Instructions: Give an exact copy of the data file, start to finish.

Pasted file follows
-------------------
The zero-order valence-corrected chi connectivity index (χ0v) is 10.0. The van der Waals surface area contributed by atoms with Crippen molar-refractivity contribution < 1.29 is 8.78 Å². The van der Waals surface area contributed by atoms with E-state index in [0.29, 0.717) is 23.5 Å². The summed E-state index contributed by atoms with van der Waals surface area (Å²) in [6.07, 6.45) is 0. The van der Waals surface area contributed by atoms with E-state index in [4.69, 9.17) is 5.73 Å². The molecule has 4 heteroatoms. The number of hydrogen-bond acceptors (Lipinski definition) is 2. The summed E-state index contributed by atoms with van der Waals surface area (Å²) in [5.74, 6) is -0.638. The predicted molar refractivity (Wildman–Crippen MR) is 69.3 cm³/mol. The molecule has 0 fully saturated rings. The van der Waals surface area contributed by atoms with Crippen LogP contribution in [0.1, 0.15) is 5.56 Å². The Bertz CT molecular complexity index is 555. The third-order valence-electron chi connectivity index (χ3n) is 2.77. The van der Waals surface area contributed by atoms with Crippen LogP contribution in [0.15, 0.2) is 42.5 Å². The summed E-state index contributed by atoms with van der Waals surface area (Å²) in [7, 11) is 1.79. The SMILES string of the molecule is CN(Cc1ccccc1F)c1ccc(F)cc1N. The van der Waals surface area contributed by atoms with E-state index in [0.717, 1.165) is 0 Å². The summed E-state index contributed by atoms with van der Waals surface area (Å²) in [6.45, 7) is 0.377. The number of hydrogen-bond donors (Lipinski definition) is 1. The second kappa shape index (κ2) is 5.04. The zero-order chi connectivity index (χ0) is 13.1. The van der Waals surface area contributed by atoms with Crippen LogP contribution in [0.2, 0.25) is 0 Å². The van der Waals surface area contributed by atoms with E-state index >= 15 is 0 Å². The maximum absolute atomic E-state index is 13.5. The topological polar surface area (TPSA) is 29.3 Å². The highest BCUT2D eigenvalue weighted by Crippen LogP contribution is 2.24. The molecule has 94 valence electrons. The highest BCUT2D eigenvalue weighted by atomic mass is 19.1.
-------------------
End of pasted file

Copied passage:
The zero-order valence-corrected chi connectivity index (χ0v) is 10.0. The van der Waals surface area contributed by atoms with Crippen molar-refractivity contribution < 1.29 is 8.78 Å². The van der Waals surface area contributed by atoms with E-state index in [0.29, 0.717) is 23.5 Å². The summed E-state index contributed by atoms with van der Waals surface area (Å²) in [6.07, 6.45) is 0. The van der Waals surface area contributed by atoms with E-state index in [4.69, 9.17) is 5.73 Å². The molecule has 4 heteroatoms. The number of hydrogen-bond acceptors (Lipinski definition) is 2. The summed E-state index contributed by atoms with van der Waals surface area (Å²) in [5.74, 6) is -0.638. The predicted molar refractivity (Wildman–Crippen MR) is 69.3 cm³/mol. The molecule has 0 fully saturated rings. The van der Waals surface area contributed by atoms with Crippen LogP contribution in [0.1, 0.15) is 5.56 Å². The Bertz CT molecular complexity index is 555. The third-order valence-electron chi connectivity index (χ3n) is 2.77. The van der Waals surface area contributed by atoms with Crippen LogP contribution in [0.15, 0.2) is 42.5 Å². The summed E-state index contributed by atoms with van der Waals surface area (Å²) in [7, 11) is 1.79. The SMILES string of the molecule is CN(Cc1ccccc1F)c1ccc(F)cc1N. The van der Waals surface area contributed by atoms with E-state index in [0.717, 1.165) is 0 Å². The summed E-state index contributed by atoms with van der Waals surface area (Å²) in [6.45, 7) is 0.377. The number of hydrogen-bond donors (Lipinski definition) is 1. The second kappa shape index (κ2) is 5.04. The zero-order chi connectivity index (χ0) is 13.1. The van der Waals surface area contributed by atoms with Crippen LogP contribution in [0.2, 0.25) is 0 Å². The van der Waals surface area contributed by atoms with E-state index >= 15 is 0 Å². The maximum absolute atomic E-state index is 13.5. The topological polar surface area (TPSA) is 29.3 Å². The highest BCUT2D eigenvalue weighted by Crippen LogP contribution is 2.24. The molecule has 94 valence electrons. The highest BCUT2D eigenvalue weighted by atomic mass is 19.1.